But, all this is hardly the catch-up I promised. Below, in point form, are some highlights from the last months and a few to anticipate in the near future:
- I took off two months (Jan-Feb) to pursue healing for my arm. I’ve been in pain for years now as a result of injury and repetitive stress. Among other important treatments, a friend flew me to Orillia to see a specialist for eight days of intensive therapy and I’ve since had significant relief. In fact I’m pretty much pain free these days. Yay! I still need to be vigilant with preventative exercise and some ongoing therapies, but these are understandable given the particular physicality of my work.
- My work has received a few honors of late that I think you might already know about: the Queen Elizabeth II Diamond Jubilee Medal in December, and the Winnipeg Symphony Orchestra’s Golden Baton Award last month. Next month I’m up for a few writing awards for an article I wrote for Faith Today Magazine, and for a lyric (Oracles) from my last album.
- I have just accepted an invitation to sit on the board of directors for a burgeoning national ministry called Street Level which seeks to combat poverty and homelessness in Canada. Street Level will 1) engage the public through speaking engagement opportunities, 2) provide nurturing supports and encouragement for poverty workers who often find themselves to be isolated and uncelebrated, and 3) invest in the next generation of compassionate citizens through education opportunities in the schools. Tim Huff and Pat Nixon are giving leadership to this work. Their combined experience is noteworthy and I anticipate this will grow into a meaningful and important ministry. (See: www.streetlevel.ca)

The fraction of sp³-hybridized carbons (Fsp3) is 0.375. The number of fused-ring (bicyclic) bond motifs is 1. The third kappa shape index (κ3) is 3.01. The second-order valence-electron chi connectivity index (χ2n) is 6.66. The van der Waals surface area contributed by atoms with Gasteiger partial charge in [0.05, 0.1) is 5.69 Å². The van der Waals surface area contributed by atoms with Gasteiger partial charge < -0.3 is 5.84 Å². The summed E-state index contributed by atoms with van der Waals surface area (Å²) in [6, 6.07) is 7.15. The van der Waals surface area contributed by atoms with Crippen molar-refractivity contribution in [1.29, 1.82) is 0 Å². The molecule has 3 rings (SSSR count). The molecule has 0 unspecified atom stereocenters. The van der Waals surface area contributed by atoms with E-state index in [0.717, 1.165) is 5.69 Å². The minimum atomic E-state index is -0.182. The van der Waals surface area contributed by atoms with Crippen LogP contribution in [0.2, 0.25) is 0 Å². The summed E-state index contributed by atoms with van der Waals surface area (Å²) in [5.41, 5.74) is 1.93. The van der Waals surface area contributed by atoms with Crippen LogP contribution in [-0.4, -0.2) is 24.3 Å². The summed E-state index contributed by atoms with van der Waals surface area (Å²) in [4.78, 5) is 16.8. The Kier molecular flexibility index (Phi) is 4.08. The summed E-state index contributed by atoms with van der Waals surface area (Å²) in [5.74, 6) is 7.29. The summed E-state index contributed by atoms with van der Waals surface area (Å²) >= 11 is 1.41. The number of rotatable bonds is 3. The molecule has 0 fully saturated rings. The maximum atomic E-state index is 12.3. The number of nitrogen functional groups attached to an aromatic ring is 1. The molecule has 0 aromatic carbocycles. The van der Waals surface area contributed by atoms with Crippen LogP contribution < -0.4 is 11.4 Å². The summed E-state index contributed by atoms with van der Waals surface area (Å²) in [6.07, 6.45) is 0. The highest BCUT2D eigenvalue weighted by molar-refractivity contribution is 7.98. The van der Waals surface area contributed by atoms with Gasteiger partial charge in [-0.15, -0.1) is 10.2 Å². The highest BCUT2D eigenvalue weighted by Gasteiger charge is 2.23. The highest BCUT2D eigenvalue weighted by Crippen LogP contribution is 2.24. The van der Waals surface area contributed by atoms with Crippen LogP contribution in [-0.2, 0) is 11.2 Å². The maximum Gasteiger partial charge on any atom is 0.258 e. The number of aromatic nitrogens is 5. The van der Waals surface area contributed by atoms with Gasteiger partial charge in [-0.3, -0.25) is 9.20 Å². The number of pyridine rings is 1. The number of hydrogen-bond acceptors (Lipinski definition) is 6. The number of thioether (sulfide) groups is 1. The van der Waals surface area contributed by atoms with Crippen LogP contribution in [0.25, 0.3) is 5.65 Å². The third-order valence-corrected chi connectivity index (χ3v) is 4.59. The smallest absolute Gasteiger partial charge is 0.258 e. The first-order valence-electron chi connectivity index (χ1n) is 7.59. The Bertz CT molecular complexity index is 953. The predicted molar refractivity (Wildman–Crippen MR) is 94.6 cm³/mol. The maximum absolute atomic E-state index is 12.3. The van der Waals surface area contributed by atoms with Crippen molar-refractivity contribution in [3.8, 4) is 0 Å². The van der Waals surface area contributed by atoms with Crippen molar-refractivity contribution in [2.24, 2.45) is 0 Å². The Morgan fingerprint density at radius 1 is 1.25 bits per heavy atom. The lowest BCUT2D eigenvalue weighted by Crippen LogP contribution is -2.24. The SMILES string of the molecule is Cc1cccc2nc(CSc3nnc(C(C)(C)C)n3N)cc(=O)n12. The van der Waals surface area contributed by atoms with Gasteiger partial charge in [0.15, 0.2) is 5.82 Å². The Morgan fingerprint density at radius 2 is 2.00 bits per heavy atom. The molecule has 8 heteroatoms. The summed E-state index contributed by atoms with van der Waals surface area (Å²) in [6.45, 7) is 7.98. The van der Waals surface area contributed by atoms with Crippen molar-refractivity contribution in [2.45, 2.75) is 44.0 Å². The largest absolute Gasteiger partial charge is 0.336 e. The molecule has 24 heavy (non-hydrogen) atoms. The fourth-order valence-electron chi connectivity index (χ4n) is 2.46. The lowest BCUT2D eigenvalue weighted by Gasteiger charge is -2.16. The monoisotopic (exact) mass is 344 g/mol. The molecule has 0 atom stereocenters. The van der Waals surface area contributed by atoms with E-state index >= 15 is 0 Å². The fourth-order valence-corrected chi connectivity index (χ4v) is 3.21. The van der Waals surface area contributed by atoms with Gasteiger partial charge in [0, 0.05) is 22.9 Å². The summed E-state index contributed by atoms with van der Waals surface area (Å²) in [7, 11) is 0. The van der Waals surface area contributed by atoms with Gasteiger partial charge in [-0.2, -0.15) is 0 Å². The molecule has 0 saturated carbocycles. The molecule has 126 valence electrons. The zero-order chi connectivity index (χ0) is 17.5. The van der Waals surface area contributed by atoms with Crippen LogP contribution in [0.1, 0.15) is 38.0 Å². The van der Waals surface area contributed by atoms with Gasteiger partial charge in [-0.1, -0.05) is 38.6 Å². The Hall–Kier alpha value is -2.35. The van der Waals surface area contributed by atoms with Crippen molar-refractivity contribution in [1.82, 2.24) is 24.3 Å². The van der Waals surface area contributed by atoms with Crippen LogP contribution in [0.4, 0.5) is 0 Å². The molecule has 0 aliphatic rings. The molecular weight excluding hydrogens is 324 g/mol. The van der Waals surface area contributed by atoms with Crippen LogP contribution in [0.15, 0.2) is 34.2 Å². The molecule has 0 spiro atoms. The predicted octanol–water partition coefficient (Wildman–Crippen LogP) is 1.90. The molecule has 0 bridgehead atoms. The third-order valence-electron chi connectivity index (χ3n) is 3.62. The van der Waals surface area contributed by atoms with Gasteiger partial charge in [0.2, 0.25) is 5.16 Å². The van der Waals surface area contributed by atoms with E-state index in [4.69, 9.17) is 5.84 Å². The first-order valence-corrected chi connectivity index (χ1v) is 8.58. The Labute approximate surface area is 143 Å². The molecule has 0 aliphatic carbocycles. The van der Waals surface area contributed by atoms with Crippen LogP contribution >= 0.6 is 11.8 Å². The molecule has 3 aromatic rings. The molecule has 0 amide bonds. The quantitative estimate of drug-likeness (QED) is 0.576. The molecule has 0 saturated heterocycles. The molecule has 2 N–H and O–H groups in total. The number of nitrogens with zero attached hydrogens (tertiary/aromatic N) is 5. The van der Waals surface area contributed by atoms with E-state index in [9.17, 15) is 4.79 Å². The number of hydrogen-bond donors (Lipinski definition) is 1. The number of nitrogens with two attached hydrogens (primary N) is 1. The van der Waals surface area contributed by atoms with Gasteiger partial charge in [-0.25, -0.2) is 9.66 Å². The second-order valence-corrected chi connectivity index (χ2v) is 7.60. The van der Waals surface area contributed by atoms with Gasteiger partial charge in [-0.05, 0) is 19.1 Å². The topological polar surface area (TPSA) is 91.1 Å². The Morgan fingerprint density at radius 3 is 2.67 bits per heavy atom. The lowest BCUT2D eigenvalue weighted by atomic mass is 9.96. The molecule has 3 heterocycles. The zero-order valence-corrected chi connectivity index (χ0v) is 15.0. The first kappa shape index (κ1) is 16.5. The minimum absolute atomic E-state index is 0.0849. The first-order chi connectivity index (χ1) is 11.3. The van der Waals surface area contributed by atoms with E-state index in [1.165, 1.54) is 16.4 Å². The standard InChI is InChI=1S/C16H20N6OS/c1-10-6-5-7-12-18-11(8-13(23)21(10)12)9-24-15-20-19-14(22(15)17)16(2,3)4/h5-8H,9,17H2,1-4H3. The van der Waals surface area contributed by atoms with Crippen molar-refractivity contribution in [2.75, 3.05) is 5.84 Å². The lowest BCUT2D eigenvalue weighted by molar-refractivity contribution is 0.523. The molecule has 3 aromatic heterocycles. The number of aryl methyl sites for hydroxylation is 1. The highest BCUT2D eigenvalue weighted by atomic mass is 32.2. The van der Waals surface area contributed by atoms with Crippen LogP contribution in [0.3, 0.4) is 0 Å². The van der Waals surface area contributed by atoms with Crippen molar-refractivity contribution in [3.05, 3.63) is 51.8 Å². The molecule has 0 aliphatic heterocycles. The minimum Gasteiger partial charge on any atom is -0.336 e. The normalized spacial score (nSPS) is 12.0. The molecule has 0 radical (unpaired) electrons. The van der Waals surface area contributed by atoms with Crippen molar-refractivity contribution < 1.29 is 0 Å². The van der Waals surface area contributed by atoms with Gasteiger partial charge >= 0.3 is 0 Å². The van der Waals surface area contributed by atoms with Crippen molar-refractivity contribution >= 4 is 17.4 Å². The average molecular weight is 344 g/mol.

- I’m performing (with English poet Malcolm Guite) later this month at a CS Lewis Conference in San Diego. Shortly after, I’m performing in Los Angeles: the Vice President of CBS Studios and the President of Biola University are having me perform for a gathering of their colleagues and friends. Between these two events I’ll have a couple of days to retreat with Malcolm Guite where we hope to write some new songs for a new project!
- Mid-summer I’ll be in Vancouver for two weeks. I’m taking a course at Regent College on Poetry, Faith and Imagination (taught by Malcolm Guite), and another at Vancouver School of Theology (taught by Orthodox scholar David Goa) on Reconciliation: “pathways of reconciliation ‘to our deepest distress’, to the healing of enmity and the recovery of empathy between people(s), and, finally, to the restoration of all creation.”
- August to December is as full as always with concerts (mostly solo) as far east as Nova Scotia and as far south as Texas. I have two Symphony concerts this fall: one with the Winnipeg Symphony Orchestra on Dec. 1st, and the other with the Calgary Symphony on Dec. 18th. I’m excited to announce that the Calgary concert will include the above mentioned choral group, Harmony Through Harmony (see www.harmonythroughharmony.ca).
- Next year will be unique. It marks the 25th anniversary of my first album “Comfort My People.” I hope to celebrate with a new project called Pilgrimage, which will include a CD of new material and a few bonus CDs highlighting the last 25 years of work. I’ll keep you posted.
I cherish your prayers and support. I’m very aware that I do what I do largely because people like you believe it’s worthwhile, and free me up to do it.
I hope you don’t mind that I haven’t personally signed this update. Unnecessary repetitive work is no longer wise for me. What I have enjoyed about personally signing each letter in the past is that it caused me to think about you all individually. I’ll make sure to read all the names before this goes out, and remember you all with fondness, gratitude and prayers.
Thank you so much for your trust. I’ll be in touch again in the fall.